The Portuguese Civil Protection Agency said firefighters had contained 95 percent of the blaze in rolling hills by the country's southern Algarve coast, though they were wary of reignitions and changes in the wind.
The news brought relief for locals and tourists who spent tense hours after dark Sunday as the huge blaze passed by the outskirts of Monchique, a town of 2,000 people 250 kilometers (155 miles) south of Lisbon.
High plumes of black smoke from the wildfire could be seen from the famous beaches of Portugal's Algarve region.
As the smoke gradually cleared Monday, 13 aircraft swung into action, including two large Canadair water-dropping planes sent by Spain. More than 1,100 firefighters were deployed to fight the blaze.
Authorities said 44 people required medical assistance, including a 72-year-old woman who was seriously hurt.
The blaze erupted amid a heatwave caused by a mass of hot air from North Africa that sent temperatures in Portugal and Spain over 45 degrees Celsius (113 Fahrenheit) over the weekend.
The rest of Europe has also felt the torrid recent weather.
In France, where four nuclear reactors have been temporarily closed due to the heat, three cities banned the most polluting cars from the roads because of heat-linked ozone pollution. In Paris and Strasbourg, the ban concerned vehicles that are 12 years and older, while in Lyon only cars with a clean air sticker were allowed.
The heat wave in France was expected to last until Thursday, with temperatures peaking Tuesday.
In Germany, the grape harvest started on its earliest date yet amid an exceptionally hot summer. The first grapes are used to make Federweisser, a young wine that gives the first hints about the year's potential quality. The main harvest is expected to start in late August or early September.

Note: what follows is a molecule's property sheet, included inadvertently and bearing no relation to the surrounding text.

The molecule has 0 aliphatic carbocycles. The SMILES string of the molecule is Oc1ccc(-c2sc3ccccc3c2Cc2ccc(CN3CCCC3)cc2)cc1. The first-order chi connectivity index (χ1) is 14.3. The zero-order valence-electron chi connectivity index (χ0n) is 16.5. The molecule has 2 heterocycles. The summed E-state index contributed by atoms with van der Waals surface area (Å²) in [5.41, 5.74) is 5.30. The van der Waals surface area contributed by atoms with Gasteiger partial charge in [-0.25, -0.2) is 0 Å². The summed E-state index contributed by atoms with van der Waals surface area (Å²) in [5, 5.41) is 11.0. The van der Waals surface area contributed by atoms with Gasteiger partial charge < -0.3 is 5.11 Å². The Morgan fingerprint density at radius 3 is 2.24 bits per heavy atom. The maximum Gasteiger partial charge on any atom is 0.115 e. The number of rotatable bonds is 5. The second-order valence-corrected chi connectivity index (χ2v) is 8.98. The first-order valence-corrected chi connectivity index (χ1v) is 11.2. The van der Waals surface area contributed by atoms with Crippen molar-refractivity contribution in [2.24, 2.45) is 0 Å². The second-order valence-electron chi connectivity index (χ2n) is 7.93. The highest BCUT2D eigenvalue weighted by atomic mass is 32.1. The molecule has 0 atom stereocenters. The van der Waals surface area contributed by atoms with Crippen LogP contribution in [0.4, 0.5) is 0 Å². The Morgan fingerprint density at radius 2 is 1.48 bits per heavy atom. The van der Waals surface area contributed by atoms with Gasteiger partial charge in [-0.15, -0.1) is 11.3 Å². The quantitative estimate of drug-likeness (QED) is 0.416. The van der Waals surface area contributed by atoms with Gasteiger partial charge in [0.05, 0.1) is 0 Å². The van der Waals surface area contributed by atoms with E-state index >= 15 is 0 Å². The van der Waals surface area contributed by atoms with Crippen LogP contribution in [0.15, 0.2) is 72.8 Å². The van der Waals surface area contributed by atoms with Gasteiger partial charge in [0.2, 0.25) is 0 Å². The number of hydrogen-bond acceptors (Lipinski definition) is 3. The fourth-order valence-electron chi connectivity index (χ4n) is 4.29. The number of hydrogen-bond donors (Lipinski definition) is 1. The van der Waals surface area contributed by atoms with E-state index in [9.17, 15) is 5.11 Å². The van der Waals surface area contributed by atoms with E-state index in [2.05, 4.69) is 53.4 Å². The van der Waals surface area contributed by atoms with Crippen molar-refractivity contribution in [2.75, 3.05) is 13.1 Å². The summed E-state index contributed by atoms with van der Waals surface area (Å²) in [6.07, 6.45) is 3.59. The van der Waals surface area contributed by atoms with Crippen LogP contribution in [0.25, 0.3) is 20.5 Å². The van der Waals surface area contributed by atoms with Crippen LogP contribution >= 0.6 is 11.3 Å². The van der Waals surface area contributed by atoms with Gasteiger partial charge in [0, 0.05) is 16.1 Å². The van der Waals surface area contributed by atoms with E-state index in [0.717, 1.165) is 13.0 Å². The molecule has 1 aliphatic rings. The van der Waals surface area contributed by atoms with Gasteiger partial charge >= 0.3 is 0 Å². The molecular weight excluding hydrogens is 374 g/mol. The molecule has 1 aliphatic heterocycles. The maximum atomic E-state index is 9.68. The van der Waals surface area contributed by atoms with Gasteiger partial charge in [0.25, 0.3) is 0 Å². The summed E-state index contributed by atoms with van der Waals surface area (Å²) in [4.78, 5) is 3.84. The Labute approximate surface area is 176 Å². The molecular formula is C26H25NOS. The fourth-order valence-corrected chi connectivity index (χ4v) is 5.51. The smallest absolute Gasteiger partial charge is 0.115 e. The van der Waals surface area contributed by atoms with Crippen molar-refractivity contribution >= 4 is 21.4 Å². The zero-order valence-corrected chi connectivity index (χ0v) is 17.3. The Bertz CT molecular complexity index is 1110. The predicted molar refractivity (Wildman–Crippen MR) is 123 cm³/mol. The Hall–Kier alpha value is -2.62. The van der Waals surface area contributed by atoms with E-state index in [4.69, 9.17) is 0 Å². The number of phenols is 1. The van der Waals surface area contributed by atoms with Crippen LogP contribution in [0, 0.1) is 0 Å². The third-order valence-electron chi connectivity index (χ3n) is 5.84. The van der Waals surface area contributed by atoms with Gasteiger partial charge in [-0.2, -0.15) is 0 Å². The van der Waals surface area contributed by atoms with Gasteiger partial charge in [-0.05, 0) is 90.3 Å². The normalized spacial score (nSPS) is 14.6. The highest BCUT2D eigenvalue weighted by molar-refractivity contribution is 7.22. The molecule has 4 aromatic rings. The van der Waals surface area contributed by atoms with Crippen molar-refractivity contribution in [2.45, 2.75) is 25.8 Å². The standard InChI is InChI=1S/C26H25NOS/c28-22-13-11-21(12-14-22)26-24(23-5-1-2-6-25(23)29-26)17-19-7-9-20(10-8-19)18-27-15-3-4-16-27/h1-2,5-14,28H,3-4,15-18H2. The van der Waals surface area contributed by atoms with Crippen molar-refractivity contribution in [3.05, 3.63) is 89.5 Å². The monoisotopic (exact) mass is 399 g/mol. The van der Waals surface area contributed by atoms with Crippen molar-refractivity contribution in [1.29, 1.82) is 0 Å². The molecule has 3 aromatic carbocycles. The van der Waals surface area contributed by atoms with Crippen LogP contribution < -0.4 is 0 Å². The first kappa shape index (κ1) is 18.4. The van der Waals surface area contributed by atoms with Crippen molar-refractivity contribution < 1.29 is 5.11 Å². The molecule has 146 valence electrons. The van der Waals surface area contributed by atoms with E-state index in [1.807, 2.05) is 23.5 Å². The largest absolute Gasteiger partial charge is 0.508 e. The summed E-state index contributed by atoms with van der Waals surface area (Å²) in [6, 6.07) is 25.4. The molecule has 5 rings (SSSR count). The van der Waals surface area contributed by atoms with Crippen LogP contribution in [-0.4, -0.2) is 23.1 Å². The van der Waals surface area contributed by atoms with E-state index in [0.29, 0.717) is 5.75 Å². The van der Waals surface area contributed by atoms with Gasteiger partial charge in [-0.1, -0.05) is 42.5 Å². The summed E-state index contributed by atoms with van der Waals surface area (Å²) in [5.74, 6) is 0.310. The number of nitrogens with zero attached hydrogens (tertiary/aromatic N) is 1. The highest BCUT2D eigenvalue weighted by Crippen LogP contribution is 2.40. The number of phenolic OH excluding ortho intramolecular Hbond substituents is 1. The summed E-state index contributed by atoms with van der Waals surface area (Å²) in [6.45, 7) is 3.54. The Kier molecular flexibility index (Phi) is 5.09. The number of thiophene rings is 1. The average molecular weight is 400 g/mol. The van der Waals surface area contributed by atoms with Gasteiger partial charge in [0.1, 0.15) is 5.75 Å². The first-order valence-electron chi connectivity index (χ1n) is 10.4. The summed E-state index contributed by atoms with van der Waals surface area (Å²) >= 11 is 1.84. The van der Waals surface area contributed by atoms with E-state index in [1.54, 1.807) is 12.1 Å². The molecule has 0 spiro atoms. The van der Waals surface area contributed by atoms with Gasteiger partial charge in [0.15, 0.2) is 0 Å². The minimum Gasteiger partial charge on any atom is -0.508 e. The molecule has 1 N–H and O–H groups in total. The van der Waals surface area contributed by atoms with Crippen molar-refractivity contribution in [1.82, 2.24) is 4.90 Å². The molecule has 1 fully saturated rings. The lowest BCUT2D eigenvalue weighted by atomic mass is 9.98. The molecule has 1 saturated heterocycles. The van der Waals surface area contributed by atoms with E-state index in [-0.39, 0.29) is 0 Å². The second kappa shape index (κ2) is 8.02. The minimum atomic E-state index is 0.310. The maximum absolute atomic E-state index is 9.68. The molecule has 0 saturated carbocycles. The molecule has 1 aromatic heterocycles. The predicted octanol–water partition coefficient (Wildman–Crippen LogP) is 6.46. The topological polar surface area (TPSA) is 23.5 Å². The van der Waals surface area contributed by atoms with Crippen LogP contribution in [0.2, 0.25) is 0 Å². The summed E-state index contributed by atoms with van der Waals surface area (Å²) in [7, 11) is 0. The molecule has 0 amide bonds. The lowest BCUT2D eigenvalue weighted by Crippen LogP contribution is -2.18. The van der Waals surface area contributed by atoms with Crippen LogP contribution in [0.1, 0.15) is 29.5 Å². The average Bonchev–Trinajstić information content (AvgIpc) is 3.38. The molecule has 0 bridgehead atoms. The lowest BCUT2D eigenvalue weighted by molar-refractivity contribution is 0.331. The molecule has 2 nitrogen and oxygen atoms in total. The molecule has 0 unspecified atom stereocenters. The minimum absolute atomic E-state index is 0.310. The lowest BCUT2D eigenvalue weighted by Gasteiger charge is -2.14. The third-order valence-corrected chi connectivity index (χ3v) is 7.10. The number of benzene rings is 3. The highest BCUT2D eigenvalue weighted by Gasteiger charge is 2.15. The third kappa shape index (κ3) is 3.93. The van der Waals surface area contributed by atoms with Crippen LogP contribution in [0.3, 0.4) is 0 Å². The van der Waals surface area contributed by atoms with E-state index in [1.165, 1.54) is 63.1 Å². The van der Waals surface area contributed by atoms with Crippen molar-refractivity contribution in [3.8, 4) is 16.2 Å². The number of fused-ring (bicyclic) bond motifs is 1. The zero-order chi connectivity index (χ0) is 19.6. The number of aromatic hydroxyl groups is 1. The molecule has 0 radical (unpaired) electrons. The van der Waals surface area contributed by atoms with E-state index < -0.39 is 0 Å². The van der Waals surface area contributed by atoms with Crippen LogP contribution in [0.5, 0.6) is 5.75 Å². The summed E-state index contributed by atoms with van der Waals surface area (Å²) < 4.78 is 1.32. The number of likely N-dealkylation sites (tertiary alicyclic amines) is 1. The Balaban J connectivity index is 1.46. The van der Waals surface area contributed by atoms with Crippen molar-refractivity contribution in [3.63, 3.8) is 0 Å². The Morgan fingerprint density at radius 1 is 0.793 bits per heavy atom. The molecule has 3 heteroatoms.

In Norway, authorities warned motorists to watch out for reindeer and sheep taking shelter from the heat in highway tunnels. The country has an estimated 220,000 reindeer and more than 800,000 sheep.
Neighboring Sweden has been fighting an uncommon number of wildfires this summer, even above the Arctic Circle, and a European Union official pointed his finger at climate change.
"We are facing a new reality," EU Humanitarian Aid Commissioner Christos Stylianides said. As a result, the EU must become "collectively better prepared and stronger in responding to multiple disasters across the continent."
Over the weekend, Lisbon broke a 37-year-old record to notch its hottest temperature ever and new heat records were set in 26 places around Portugal.
That extreme heat was easing a bit Monday but parts of south and northeast Portugal remained at "extreme risk" of wildfires, according to the national weather agency.
AP correspondents across Europe contributed to this report.
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